The Sox are in Chicago to face the Cubs. Which means it's time to talk about former Red Sox GM Theo Epstein.
Just about every media outlet in New England had a piece or an interview with Theo this week. And he said some interesting things about his time with the Sox. He mentioned pressure to spend money and acquire players, and constant pressure to keep the team successful.
I can appreciate that. And I can appreciate Theo not wanting to work under Larry "Il Duce" Lucchino and Lord John Henry. But I don't know if I appreciated Epstein's tone or the way he explained his tenure in Boston. I got the sense that he was trying to say that mistakes he made weren't his fault. That he knew what he was doing was unwise, but that he was giving in to organizational pressure.
Theo's moves won the Sox two World Series. So let's just state that right off the bat. He made the Nomar trade, he signed Ortiz, he traded for Beckett, all these moves (and more) helped the Sox win it all in 2004 and 2007.
He wasn't perfect. Nobody is. But some of the deals he made were silly. Especially when he spent lots of money. JD Drew. An injury prone John Lackey. Spending $51 million just to talk to Daisuke. Re-signing Beckett. Bobby Jenks. Giving Carl Crawford $142 million.
The sizes of the contracts were what made the signings odd. Carl Crawford was a very good player with the Rays, but the size of the deal was beyond even his expectations. Nobody was bidding against the Sox when they signed him. They just threw a bunch of money at him.
So Epstein is saying that there was a desire to try to improve and to win every year, and that overwhelmed his patience. So he compromised his philosophy and would "settle for a different move that maybe doesn't check all the boxes."
If that's the case, it's still his responsibility. And what is he afraid of? He had two rings. He once quit the organization. And yet he felt pressured to compromise his philosophy? He didn't feel confident in the patience that won the World Series twice?
That doesn't make sense.
What I think actually happened was that he tried to be too clever with his big acquisitions. He was a disciple of Billy Beane. He used his brain to make some smart moves. He found undervalued talent like David Ortiz, Bill Mueller, Mark Bellhorn, and so on. He turned the farm system around and it's been producing since. He had the balls to trade Nomar. He was very good at being a non-traditional GM.
But the traditional, big money stuff is different. It's simple. It doesn't require extraordinary intelligence. For example, the Yankees wanted CC Sabathia. He's a great pitcher, so they gave him lots of money. It's not brain surgery.
But he tried to be clever and different in this area too.
He always saw Julio Lugo as a guy capable of becoming a superstar. So even though he had never had his breakout season, Theo paid him close to $9 million. Because Theo thought if he had that breakout year, then $9 million would be a bargain. He never broke out.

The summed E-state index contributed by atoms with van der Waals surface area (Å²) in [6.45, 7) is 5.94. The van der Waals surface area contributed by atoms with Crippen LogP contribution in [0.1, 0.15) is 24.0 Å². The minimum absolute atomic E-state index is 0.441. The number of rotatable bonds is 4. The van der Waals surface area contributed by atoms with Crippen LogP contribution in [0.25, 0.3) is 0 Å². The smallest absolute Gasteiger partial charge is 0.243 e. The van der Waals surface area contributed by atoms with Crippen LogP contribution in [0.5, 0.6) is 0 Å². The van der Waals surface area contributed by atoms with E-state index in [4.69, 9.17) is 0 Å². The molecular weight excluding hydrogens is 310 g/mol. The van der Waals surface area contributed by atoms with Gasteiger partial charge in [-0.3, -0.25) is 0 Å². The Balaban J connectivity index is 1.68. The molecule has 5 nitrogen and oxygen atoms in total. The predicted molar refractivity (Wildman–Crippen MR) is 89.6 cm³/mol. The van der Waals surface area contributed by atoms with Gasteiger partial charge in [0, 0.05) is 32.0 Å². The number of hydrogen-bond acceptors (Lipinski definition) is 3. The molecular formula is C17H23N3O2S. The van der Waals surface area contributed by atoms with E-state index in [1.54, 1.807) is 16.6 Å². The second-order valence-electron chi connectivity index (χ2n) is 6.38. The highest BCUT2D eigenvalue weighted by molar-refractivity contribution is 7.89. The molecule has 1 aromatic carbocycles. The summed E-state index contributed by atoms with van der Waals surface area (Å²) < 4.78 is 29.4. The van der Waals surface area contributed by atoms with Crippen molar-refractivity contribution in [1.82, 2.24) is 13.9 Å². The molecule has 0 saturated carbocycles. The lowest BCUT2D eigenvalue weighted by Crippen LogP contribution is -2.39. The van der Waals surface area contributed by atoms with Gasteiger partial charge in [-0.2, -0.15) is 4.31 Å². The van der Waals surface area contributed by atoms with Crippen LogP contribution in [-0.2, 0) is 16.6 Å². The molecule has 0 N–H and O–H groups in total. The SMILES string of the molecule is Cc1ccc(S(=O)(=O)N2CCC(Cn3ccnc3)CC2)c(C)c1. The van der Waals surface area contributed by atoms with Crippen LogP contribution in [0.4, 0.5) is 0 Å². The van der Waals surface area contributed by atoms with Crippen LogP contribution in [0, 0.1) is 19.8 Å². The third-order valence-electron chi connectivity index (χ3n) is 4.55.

People shied away from JD Drew because of injury and attitude problems. But Theo saw the injury history and his logic told him that Drew would be one of the best in the game if he weren't so unlucky with injuries. So he gave an injury prone player a 5 year deal worth $70M. Drew missed an average of 40 games per season.
Everyone was excited about Daisuke, but none more than Theo and the Sox. The Sox bid $11 million more than any team just to talk to Matsuzaka. Theo and the Sox thought they were smart enough to handle all the adjustments to pitching in the Majors, to a 5 man rotation, to pitch counts. Daisuke was supposed to reinvent pitching, and the Sox were going to help him do that. The results have been mixed with him.
Theo placed so much importance on value, but then he'd overpay for the guys he wanted to get. He's also hesitate to re-sign aging players with injury concerns. Then they sign Lackey and pay him over $16 million. They worry about age and health, then sign a 31 year old pitcher with a bad elbow.
Epstein did a lot for the Sox. For every Edgar Renteria there was a Keith Foulke and a Curt Schilling. For every JD Drew there's a Papelbon, a Lester, a Buchholz, et cetera.
BUT, he's full of it when he says he strayed from his own philosophies. That's garbage. He made mistakes. He thought he knew what he was doing, he thought he knew better than prevailing wisdom said. And for the smaller signings, he was right. On draft day, he was right. But for the big time free agents, he was wrong.
Theo has a sharp baseball mind. It takes a sharp baseball mind to see a part-time first baseman on the Twins with some pop and a patient approach and see potential for improvement. It takes a sharp baseball mind to have noticed David Ortiz before he became Big Papi.
It doesn't take a sharp baseball mind to see that Felix Hernandez is a good pitcher. And that Miguel Cabrera is a good hitter. The biggest acquisitions require the smallest amount of thought and analysis.
But Theo never turned his brain off. He's claiming now that he ignored it, but the problem was that whole he was here, he was using it too much.